Excerpt from the Construction chapter, “Operationally Speaking,” An Event Operations Guide

One of the largest expenses for any event would most likely be the construction of temporary roads. Unless your event takes place on asphalt or has a cart path network throughout the site, or a permanent bus unloading area, you will probably have to construct some kind of road system on site. This is not only necessary for access to important areas during the event, but also for the initial setup of facilities. For example, if there is a group of portopots in the middle of the course next to a concession, there would be no way to pump out the portopots due to the size and weight of the truck necessary to do the job.

The old adage of pay me now or pay me later comes into play. You can roll the dice that there will be no rain during the time you are setting up, or during the event, or during tear down. You can hope the ground will remain hard. But unless your event is of the size that you can set up in one day, have the event and tear it out the next, you can probably count on some rain during the process. Heavy equipment and soft ground do not mix well. The costs for repair after the event might be more than the roads.

It is not necessary for these roads to be concrete or asphalt. They may be composed of rock laid on top of a filter cloth fabric which can be removed after the event. Highway grade filter cloth is laid prior to spreading the rock to prevent the rock from being pushed into the ground when rolled with a compactor. If the rock is pushed into the ground, it is a nightmare to remove it from the ground. Nevertheless, it will need to be removed as you have to return the ground to the condition you found it.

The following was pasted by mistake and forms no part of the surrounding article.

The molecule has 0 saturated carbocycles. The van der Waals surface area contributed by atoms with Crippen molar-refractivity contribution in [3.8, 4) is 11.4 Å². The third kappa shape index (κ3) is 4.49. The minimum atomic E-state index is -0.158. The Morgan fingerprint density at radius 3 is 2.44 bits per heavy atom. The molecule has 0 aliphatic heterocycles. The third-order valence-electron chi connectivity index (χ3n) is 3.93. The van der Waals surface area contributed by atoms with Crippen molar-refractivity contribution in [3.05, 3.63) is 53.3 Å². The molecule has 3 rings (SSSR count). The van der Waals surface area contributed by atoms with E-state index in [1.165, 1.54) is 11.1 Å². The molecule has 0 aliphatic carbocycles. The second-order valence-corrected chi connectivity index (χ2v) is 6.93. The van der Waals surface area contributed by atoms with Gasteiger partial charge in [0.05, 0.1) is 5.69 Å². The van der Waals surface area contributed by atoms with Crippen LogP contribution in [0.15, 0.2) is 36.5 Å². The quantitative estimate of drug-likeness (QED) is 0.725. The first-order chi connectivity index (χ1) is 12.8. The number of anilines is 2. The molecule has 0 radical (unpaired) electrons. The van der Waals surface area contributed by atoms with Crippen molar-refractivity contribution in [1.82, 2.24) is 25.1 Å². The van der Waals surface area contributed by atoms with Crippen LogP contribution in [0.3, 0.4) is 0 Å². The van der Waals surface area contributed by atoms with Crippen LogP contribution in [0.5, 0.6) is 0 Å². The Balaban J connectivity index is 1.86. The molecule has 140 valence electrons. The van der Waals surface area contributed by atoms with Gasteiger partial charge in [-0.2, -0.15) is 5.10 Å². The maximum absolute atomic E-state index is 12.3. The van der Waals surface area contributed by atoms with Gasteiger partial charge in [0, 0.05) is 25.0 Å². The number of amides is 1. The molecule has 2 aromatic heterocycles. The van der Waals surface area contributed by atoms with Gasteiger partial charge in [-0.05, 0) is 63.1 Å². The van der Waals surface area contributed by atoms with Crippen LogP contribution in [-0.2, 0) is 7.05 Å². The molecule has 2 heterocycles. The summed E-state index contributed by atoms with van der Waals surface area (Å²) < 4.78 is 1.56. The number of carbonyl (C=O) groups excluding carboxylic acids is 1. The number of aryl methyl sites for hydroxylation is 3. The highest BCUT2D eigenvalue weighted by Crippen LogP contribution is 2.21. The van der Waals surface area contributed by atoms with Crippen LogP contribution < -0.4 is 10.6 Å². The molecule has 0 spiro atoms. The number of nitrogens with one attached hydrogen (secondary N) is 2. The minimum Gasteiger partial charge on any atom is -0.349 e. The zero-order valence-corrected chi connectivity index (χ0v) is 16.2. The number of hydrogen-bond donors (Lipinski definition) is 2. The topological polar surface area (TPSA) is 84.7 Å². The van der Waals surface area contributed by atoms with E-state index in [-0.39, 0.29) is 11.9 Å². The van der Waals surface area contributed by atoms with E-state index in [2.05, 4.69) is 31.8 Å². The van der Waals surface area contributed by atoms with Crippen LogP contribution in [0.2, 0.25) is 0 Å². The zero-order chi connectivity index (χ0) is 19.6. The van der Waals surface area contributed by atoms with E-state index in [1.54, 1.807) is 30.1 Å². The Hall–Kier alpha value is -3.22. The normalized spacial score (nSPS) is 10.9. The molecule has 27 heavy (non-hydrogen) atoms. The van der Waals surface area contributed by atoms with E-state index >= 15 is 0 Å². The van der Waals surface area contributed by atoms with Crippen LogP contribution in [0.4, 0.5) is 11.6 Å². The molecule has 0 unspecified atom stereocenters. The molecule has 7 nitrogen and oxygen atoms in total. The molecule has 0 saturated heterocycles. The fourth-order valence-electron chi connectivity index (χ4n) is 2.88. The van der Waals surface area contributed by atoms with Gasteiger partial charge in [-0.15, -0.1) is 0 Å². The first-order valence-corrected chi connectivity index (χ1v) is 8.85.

Before roads are built behind the corporate tents, make sure the measurement from the tents to the road is correct and accurate. If it isn’t, you will have to come back later and move the road because the tents are sitting on it. Also, if you are putting roads over manholes, you will need to raise the covers to the height of the road for future access.

If the event is one that will be repeated in the same location for a number of years, you might want to consider asphalt. New materials come onto the market all the time so be on the lookout. There is a plastic mat system which shows a great deal of potential, but the costs are more than rock and less than asphalt at this time. That being said, there is less damage to the ground with the mat system. There will be some compression with the mats, but they are much easier to install and pull up than rock or asphalt.

This book contains information about what it takes to operate a major event. The information may be applied to any event, as all events contain the same elements. However, you may need to reduce the number of people in different areas for a small event such as security and parking personnel.